10/20/2011 (10:28 pm)

Grammatically Destroying Credibility

Filed under: Writing Basics |

I’ve taken on three jobs lately that have involved editing work written by someone else who’s an expert in the subject.  It’s been enlightening because these three pieces involved two different people writing on a single subject.  My task was to take these pieces, edit them for grammar and clarity, then combine them into one large electronic book for distribution.  The subject was medical and one of the writers is a medical doctor (MD) while the other is a nurse practitioner.

Despite both of these people being well educated and having higher learning under their belt, they both made the same basic mistakes on a regular basis.  Mistakes that, if not corrected, will surely torpedo any credibility they might have.  Here’s an example:

“The conventional treatment method would be too conduct digital surveys of the patient’s affected region and compare it’s current state to the norm.”

Now, reading this, it conveys the meaning and has no errors that are likely to trigger the common person’s radar.  The two small and very common errors in this sentence, however, will compound with similar errors throughout to sink the credibility ship for these medical experts.

These mistakes are common and I see them regularly in my travels online, especially when reading amateur websites (meaning sites not associated with a business, like a personal blog or a Facebook profile).  I see them often in semi-professional communications as well (meaning those “professional” communiques that have little credibility to begin with).

Words like “to,” “too,” and sometimes “two” are phonetically the same, but are very different words in use.  Another word from our example above was “it’s,” which can be “its” as well.  With the apostrophe, the word is short for “it is” and without, it’s a possessive.  That’s a common mistake, since most people associate the ” ‘s” in a word as being possessive, but this is one of those fun exceptions in the English language.

In fact, there are a lot of phonetically similar words with different meanings and usage that often get interposed simply because the spell checker in your word processor won’t see the difference.  Words like “rain” and “peer” can become “reign” and “pier” without triggering the red underline of bad spelling.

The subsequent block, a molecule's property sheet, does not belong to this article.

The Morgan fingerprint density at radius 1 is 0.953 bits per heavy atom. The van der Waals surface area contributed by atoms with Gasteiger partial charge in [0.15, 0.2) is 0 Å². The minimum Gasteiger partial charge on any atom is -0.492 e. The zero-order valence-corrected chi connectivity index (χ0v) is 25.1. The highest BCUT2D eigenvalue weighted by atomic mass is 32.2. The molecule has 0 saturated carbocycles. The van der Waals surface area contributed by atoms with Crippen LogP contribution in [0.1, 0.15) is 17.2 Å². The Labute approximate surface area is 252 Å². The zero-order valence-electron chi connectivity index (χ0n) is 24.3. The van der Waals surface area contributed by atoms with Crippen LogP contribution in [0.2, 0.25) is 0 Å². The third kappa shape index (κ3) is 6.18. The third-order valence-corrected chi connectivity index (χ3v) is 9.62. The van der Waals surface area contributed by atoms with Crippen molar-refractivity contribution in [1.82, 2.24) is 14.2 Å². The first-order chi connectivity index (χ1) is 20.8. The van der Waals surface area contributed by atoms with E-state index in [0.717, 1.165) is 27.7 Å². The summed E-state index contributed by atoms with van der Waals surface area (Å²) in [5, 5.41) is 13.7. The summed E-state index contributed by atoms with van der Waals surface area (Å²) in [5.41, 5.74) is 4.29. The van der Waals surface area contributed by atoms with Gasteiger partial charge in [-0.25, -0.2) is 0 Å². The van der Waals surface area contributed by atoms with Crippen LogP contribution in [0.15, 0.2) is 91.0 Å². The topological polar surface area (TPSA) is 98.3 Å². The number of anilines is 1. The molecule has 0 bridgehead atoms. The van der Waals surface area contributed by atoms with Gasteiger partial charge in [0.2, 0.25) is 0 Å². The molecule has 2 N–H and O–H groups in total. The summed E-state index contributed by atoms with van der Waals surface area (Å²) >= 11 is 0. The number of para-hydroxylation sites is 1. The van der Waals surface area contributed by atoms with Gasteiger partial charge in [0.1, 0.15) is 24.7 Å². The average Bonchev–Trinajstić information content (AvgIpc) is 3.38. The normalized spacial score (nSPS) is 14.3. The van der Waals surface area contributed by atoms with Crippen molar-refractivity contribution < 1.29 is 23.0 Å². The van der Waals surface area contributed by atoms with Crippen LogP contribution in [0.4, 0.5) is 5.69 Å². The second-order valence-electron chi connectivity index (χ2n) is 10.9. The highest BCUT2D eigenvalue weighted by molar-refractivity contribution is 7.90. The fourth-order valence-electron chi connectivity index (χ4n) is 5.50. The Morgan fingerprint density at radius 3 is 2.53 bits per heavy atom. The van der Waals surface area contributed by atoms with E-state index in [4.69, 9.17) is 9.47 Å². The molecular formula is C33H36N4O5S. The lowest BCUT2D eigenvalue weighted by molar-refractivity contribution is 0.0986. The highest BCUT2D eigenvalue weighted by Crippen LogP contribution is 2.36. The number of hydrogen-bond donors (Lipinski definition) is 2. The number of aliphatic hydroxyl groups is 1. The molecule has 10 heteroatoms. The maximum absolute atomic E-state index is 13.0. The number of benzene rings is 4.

But they’ll be noted by some in the reading audience.  Sprinkle half a dozen such mistakes in a 500-word piece and most of the people reading will notice at least one.  Personally, I’m willing to write off one or two as typos in a piece like that, but if I see several, I may discount the author altogether.

So whether you’re self-editing or editing someone else’s work, be aware of these common juxtapositions and remedy them.

05/17/2011 (12:20 pm)

The Editor’s Perspective

Filed under: Writing Basics |

I’ve done three issues of the Health Freedom Network Newsletter so far and, while this isn’t my first stint as an editor, it has been eye opening.  I’ve always prided myself on delivering top quality material that requires little or no editing.  I’ve talked about that more than once in this blog.  Most professional writers are the same – it’s what makes them professional.

After only three months of involvement in this newsletter, what I’ve learned is that a popular publication that receives a lot of submissions (and in this case, letters to the editor), gets a lot of material that is, well, sub-par I guess is the nicest way to put it.  Some is to be expected: LTEs are not exactly coming from writing pros, so the occasional use of a street term or text message garble is to be expected.  After all, teachers in high school and college are complaining bitterly about the “txt spch” their students often write in.

I’ve also learned that some experts who do a lot of writing you might read in various publications are actually horrible writers whose prowess with words is almost entirely thanks to editors.  I should have known this, of course, because I happen to ghost write for a couple of experts who are not particularly good writers themselves – which makes me wonder why these others aren’t being advised to do the same; hire a ghost to do the writing.